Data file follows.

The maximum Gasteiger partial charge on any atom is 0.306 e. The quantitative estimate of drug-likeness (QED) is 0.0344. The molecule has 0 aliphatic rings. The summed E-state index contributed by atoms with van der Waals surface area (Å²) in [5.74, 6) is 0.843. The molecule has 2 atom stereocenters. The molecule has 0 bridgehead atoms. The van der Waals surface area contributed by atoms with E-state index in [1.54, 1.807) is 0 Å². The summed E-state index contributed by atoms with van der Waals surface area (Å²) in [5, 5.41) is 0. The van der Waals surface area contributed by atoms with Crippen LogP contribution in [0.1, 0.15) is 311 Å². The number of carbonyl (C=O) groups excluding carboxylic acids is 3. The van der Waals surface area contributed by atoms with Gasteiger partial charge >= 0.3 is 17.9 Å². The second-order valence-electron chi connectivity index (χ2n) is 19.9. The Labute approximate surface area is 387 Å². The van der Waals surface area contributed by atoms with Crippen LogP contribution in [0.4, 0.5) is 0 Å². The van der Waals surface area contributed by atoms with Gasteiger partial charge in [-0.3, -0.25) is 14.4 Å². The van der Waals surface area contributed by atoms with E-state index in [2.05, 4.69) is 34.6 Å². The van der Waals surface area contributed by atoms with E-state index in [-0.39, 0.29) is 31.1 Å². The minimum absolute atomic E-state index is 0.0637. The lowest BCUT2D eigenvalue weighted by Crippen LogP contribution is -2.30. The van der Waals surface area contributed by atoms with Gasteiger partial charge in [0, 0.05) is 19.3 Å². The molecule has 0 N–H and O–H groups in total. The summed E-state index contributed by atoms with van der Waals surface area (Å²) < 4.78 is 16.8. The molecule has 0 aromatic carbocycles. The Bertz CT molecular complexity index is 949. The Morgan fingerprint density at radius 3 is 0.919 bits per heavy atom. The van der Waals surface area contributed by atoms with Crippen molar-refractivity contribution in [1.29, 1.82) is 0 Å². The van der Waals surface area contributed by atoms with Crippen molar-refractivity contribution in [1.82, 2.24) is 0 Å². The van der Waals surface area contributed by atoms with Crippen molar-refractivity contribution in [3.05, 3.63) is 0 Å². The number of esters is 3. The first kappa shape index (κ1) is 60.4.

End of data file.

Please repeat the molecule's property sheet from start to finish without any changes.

The maximum Gasteiger partial charge on any atom is 0.306 e. The quantitative estimate of drug-likeness (QED) is 0.0344. The molecule has 0 aliphatic rings. The summed E-state index contributed by atoms with van der Waals surface area (Å²) in [5.74, 6) is 0.843. The molecule has 2 atom stereocenters. The molecule has 0 bridgehead atoms. The van der Waals surface area contributed by atoms with E-state index in [1.54, 1.807) is 0 Å². The summed E-state index contributed by atoms with van der Waals surface area (Å²) in [5, 5.41) is 0. The van der Waals surface area contributed by atoms with Crippen LogP contribution in [0.1, 0.15) is 311 Å². The number of carbonyl (C=O) groups excluding carboxylic acids is 3. The van der Waals surface area contributed by atoms with Gasteiger partial charge >= 0.3 is 17.9 Å². The second-order valence-electron chi connectivity index (χ2n) is 19.9. The Labute approximate surface area is 387 Å². The van der Waals surface area contributed by atoms with Crippen LogP contribution in [0.4, 0.5) is 0 Å². The van der Waals surface area contributed by atoms with Gasteiger partial charge in [-0.3, -0.25) is 14.4 Å². The van der Waals surface area contributed by atoms with E-state index in [2.05, 4.69) is 34.6 Å². The van der Waals surface area contributed by atoms with E-state index in [-0.39, 0.29) is 31.1 Å². The minimum absolute atomic E-state index is 0.0637. The lowest BCUT2D eigenvalue weighted by Crippen LogP contribution is -2.30. The van der Waals surface area contributed by atoms with Gasteiger partial charge in [0, 0.05) is 19.3 Å². The molecule has 0 N–H and O–H groups in total. The summed E-state index contributed by atoms with van der Waals surface area (Å²) < 4.78 is 16.8. The molecule has 0 aromatic carbocycles. The Bertz CT molecular complexity index is 949. The Morgan fingerprint density at radius 3 is 0.919 bits per heavy atom. The van der Waals surface area contributed by atoms with Crippen molar-refractivity contribution in [1.29, 1.82) is 0 Å². The van der Waals surface area contributed by atoms with Crippen molar-refractivity contribution in [1.82, 2.24) is 0 Å². The van der Waals surface area contributed by atoms with Crippen molar-refractivity contribution in [3.05, 3.63) is 0 Å². The number of esters is 3. The first kappa shape index (κ1) is 60.4.